In this installment of the Palliser series, Lizzie Greystock, a fortune-hunter who ensnares the sickly, dissipated Sir Florian Eustace is soon left a very wealthy widow and mother. While clever and beautiful, Lizzie has several character flaws, the greatest of which is an almost pathological delight in lying, even when it cannot benefit her. Before he dies the disillusioned Sir Florian discovers all this, but does not think to change the generous terms of his will.
which would come from thinking! He was proud, I have said, and haughty; but he was essentially modest and humble in his self-estimation. How divine was this creature, whose voice to him was as that of a goddess!
Then he spoke out to her, with his face a little turned from her. Would she be his wife? But, before she answered him, let her listen to him. They had told him that an early death must probably be his fate. He did not himself feel that it must be so. Sometimes he was ill,--very ill; but often he was well. If she would run the risk with him he would endeavour to make her such recompense as might come from his wealth. The speech he made was somewhat long, and as he made it he hardly looked into her face.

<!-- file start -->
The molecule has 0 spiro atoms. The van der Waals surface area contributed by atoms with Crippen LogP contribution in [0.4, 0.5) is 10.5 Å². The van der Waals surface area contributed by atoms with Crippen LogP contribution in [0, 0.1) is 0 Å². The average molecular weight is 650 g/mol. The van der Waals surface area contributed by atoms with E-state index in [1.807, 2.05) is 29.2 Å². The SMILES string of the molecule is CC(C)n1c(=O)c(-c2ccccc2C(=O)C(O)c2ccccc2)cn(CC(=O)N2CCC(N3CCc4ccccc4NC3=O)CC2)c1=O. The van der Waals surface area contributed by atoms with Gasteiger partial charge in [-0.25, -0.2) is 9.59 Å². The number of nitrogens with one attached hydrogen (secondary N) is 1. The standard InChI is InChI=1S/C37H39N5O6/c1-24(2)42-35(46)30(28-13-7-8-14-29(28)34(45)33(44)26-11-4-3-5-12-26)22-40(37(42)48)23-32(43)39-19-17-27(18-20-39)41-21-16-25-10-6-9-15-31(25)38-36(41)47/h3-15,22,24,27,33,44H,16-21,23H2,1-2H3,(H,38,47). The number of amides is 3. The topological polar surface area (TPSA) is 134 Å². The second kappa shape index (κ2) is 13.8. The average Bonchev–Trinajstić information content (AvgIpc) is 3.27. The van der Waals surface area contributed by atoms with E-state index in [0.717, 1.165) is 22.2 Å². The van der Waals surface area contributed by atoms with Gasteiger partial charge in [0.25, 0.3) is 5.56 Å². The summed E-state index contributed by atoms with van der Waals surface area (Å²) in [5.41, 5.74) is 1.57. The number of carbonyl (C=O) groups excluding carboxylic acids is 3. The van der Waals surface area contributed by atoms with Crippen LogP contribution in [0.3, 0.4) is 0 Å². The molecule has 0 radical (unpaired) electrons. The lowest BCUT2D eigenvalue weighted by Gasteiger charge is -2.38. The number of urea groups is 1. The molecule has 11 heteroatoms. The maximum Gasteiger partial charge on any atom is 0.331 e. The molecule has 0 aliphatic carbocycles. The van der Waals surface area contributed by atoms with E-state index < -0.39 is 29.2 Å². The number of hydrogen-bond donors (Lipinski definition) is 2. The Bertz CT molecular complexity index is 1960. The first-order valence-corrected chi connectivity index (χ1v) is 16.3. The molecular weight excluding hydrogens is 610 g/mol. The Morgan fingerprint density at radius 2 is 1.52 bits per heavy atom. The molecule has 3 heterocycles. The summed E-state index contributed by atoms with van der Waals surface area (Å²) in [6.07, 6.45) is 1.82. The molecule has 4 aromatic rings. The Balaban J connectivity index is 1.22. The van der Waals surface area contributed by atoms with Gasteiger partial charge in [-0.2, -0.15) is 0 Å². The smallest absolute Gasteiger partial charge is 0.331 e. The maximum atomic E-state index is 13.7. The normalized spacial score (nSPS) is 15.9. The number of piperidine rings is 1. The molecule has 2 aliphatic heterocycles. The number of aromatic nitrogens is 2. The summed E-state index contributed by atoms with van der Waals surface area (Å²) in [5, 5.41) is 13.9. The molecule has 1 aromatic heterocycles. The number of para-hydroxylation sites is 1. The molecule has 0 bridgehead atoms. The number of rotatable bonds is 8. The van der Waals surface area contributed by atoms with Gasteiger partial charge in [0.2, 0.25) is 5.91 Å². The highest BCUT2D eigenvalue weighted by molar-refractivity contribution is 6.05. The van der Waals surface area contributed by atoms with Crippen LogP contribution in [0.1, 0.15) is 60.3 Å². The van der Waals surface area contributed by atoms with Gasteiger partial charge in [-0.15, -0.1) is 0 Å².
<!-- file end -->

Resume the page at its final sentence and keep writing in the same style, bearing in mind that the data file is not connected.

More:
But it was necessary to him that he should be made to know by some signal from her how it was going with her feelings. As he spoke of his danger, there came a gurgling little trill of wailing from her throat, a soft, almost musical sound of woe, which seemed to add an unaccustomed eloquen
fun to read - very entertaining, but tends to be very wordy.
Classic story of a vixen vs. a virgin.
Although part of the Palliser series of books, this is really a stand-alone novel. It concerns Lizzie Eustace, a woman who marries for money and who fights to retain a diamond necklace thought to belong to her husband's family. She's certainly not a role model of morality, but she's fun to read about. This book is full of interesting characters and clever observations about money & marriage in Victorian England.